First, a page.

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Growing Up in Kinship Care

Experiences as Adolescents and Outcomes in Young Adulthood

Authors: Sarah Wellard, Sarah Meakings, Elaine Farmer and Joan Hunt

For children who are unable to live with their parents, kinship care arrangements (living with extended family or friends) represent the most frequently used form of alternative provision in England (Wijedasa, 2015). Analysis of the 2001 UK census data found that around 173,200 children were growing up with a relative in kinship care (Nandy et al., 2011). A decade later, the 2011 census showed that the kinship child population in England had increased by 7%, meaning that as many as one in seventy-four children were growing up in the care of the extended family (Wijedasa, 2015).

There are many, often complex, circumstances that result in the need for kinship care. They include parental difficulties and adversities such as drug and alcohol misuse, mental health problems, physical illness, learning difficulties, domestic violence, homelessness and imprisonment. Some children move in with extended family or friends when a parent dies. Most children enter kinship care with a history of maltreatment and with parents who have been unable or unwilling to prioritise their needs (Selwyn et al., 2013). Some children have a disability or behaviour problem that leads to parents being unable to care safely for them (Department for Education, 2011). Children living in kinship care will often have faced a similar range of adversities to children looked after in state care. Indeed, many children living with extended family and friends would be in local authority care, had their relatives not stepped in to bring them up (Hunt et al., 2008; Farmer and Moyers, 2008; Selwyn et al., 2013). Whilst there is a considerable literature on the disadvantages and difficulties faced by young people leaving local authority care (see for example, Stein, 2012; Wade, 2014), much less is known about how children who have been brought up in kinship care get on as young adults. Do they do better or worse than care leavers and how do they compare with young people in the general population?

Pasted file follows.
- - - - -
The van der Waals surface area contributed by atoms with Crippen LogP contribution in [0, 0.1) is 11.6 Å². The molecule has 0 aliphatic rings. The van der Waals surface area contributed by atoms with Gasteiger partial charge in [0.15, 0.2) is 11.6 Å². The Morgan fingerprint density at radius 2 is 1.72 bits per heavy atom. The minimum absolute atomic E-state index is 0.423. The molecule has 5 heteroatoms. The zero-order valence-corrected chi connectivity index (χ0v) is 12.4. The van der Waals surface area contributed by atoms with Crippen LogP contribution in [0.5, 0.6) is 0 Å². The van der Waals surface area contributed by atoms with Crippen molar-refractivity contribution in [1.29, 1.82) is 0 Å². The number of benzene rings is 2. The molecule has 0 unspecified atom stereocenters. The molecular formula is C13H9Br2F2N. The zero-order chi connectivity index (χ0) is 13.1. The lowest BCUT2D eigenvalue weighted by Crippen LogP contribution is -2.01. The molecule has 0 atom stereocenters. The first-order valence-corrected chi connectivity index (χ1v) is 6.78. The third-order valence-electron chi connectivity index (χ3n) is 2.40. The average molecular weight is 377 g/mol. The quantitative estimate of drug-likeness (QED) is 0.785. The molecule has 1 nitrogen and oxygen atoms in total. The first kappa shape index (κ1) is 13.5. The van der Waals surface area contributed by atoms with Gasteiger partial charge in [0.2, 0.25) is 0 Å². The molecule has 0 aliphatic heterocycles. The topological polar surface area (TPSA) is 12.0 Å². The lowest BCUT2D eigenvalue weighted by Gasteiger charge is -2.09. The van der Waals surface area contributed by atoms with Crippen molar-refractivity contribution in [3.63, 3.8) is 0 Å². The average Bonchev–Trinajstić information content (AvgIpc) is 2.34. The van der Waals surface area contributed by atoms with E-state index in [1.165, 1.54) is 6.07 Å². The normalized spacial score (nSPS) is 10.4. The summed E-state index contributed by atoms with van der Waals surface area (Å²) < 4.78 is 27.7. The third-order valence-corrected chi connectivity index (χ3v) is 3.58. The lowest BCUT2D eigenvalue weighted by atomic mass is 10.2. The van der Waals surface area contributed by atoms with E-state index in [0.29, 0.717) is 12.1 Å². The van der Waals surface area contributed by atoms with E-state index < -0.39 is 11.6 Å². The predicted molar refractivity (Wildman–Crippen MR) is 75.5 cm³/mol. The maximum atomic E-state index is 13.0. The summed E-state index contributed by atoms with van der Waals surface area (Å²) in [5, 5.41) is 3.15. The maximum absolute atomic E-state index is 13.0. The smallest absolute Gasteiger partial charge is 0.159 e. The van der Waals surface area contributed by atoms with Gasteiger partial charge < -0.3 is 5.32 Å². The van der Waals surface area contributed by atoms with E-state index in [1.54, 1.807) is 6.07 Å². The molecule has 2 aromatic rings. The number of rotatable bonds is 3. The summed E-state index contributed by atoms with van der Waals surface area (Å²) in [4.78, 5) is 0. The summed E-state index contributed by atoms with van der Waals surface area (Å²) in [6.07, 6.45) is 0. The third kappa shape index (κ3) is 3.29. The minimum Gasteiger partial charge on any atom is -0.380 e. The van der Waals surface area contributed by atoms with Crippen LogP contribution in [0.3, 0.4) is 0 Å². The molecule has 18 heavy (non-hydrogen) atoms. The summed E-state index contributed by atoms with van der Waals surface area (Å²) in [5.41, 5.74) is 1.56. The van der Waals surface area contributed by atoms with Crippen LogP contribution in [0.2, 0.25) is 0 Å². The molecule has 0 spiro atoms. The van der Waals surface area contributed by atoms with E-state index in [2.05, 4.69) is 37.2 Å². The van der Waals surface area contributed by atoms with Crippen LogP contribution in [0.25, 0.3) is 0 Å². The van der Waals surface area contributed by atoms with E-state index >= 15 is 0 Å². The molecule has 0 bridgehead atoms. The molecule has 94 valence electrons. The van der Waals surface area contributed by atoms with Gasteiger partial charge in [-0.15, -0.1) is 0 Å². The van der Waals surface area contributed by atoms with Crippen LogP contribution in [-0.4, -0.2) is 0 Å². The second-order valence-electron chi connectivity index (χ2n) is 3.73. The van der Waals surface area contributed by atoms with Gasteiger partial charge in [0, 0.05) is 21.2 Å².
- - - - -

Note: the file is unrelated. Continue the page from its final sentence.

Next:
To our knowledge there are no UK studies which address these questions and the international literature is sparse. There appear to be only two studies which explore the perspectives of young adults brought up in kinship care (Del Valle et al., 2011; Dolbin-Macnab et al., 2009) and four that consider outcomes in adulthood (Benedict et al., 1996; Carpenter and Clyman, 2004; Fechter Leggett and O’Brien, 2010; Del Valle et al., 2011).

The objective of this research, funded by the Paul Hamlyn Foundation and conducted by Grandparents Plus, was to fill this gap in our knowledge. More specifically, the aims of the study were to examine the experiences and outcomes of young adults, aged 16-26, who had lived, or continued to live, in kinship care. Information was sought on their relationships with family and friends (including their kinship carer, parents and siblings), their health and wellbeing, educational attainment, and access to further training, higher education and employment. Where possible, comparisons were drawn between the progress of young people in our study and that of care leavers and/ or young people in the general population. Since there have been concerns about the young age at which care leavers move to independent living (see for example, Wade and Dixon, 2006; HM Government, 2016), we wanted to consider how the transition to independence was experienced by young people in kinship care, or in fact, how often the young people remained living in the kinship household as young adults. The study also set out to capture the views and experiences of kinship carers.